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JetBlue says it will end alliance with American to save Spirit merger deal

JetBlue Airways (JBLU.O), seeking to protect a planned $3.8 billion purchase of Spirit Airlines (SAVE.N), said on Wednesday it would follow a U.S. judge's May order that it end an alliance with American Airlines (AAL.O).

The New York-based carrier said while it "strongly" disagrees, it would not appeal the court's ruling.

JetBlue said it had informed American last week of its decision to terminate the three-year-old alliance, which allowed the two carriers to coordinate flights and pool revenue.

American said on Wednesday it still planned to appeal the ruling. American is the largest U.S. airline by fleet size and JetBlue is the sixth largest.

JetBlue said terminating its alliance with American renders "entirely moot" the U.S. Justice Department's (DOJ) objections that led it to file suit to block its merger deal with Spirit, which would be the biggest in the U.S. airline industry since American and US Airways merged in 2013.

"This decision will enable us to focus even more on our combination with Spirit," CEO Robin Hayes said in a staff memo.

The DOJ declined to comment.

Andre Barlow, an antitrust attorney at Doyle, Barlow & Mazard PLLC, said he did not think that terminating the alliance would change JetBlue's odds in its legal battle over the Spirit deal.

"I don't think it helps," Barlow said. "It's even better for the DOJ."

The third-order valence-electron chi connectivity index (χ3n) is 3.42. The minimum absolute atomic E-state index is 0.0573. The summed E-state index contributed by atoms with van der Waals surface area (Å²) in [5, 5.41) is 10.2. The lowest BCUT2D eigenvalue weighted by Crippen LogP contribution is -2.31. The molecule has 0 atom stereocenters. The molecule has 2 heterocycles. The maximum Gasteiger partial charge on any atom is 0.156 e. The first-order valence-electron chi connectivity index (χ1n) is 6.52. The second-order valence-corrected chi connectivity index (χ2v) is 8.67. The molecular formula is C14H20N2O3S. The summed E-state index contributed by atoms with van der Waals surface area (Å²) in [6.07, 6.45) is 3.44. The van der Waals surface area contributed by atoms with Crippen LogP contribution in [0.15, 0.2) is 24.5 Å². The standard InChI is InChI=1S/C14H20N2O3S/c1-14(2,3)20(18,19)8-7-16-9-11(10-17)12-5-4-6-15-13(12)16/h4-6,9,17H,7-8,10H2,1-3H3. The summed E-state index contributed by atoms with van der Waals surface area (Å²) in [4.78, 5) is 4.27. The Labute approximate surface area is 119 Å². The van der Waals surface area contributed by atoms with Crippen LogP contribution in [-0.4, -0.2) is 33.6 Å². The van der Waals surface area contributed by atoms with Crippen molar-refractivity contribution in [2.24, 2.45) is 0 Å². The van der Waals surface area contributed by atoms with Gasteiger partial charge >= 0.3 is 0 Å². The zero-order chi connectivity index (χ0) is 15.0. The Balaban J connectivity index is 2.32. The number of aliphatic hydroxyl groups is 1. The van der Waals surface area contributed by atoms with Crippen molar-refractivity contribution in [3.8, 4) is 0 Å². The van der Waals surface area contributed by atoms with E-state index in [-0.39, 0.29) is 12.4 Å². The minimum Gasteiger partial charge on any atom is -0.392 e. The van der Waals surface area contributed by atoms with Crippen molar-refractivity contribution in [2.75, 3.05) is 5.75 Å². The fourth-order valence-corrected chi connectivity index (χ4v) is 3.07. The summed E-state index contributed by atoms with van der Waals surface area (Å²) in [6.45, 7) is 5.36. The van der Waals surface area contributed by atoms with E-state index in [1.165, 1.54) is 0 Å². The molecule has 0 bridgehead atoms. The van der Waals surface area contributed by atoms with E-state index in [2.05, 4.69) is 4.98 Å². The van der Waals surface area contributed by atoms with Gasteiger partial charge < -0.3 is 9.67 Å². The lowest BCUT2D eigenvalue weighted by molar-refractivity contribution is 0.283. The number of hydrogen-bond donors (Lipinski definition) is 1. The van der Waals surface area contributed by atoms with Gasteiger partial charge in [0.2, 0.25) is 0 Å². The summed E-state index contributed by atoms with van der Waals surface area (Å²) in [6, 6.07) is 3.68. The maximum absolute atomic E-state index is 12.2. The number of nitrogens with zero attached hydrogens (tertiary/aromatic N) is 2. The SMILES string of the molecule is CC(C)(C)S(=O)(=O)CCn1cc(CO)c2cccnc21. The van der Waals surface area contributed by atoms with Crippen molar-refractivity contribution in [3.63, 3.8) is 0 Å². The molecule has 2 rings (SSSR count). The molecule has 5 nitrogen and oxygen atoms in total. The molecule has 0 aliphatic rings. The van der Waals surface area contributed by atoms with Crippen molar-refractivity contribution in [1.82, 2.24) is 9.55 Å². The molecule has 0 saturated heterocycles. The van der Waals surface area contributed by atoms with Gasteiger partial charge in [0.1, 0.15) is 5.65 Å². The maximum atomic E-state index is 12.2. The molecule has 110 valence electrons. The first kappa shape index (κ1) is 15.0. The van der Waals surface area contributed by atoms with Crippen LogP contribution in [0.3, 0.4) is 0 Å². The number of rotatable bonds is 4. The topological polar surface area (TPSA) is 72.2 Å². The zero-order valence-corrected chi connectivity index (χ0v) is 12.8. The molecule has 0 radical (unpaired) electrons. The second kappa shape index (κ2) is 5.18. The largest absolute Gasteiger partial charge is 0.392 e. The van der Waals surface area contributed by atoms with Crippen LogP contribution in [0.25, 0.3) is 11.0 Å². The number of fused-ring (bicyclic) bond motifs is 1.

The alliance's dissolution is a setback to American's strategy to grow revenue by relying more heavily on alliance partners to ferry passengers in uncompetitive markets.

The "Northeast Alliance" with JetBlue helped American compete in the New York market, where it had been losing money. It allowed American to move away from unprofitable routes while maintaining a presence in New York and letting it feed traffic to its global partners who fly into the region.

American has yet to spell out plans for the capacity it gave to JetBlue. The carrier could now be forced to rebuild its capacity or cut international flights out of the region.

On May 19, U.S. District Judge Leo Sorokin in Boston ordered JetBlue and American to end the partnership, saying it "substantially" diminished competition in the domestic market.

The DOJ sued in 2021 to undo the Northeast Alliance, which was announced the previous year. It called it a "de facto merger" of American and JetBlue operations in Boston and New York that removed incentives to compete and would end up costing consumers an additional $700 million a year to fly out of the region's busy airports.

JetBlue said its decision to unwind the alliance would not result in any immediate changes for customers. The company said it expects to work out a wind down plan that protects consumers.

But without the alliance, Hayes said JetBlue would likely need fewer employees in New York and Boston. He promised the company would manage staffing levels through natural attrition, options to transfer to other cities and a reduction in new hiring rather than through furloughs.

This article originally appeared on Reuters.

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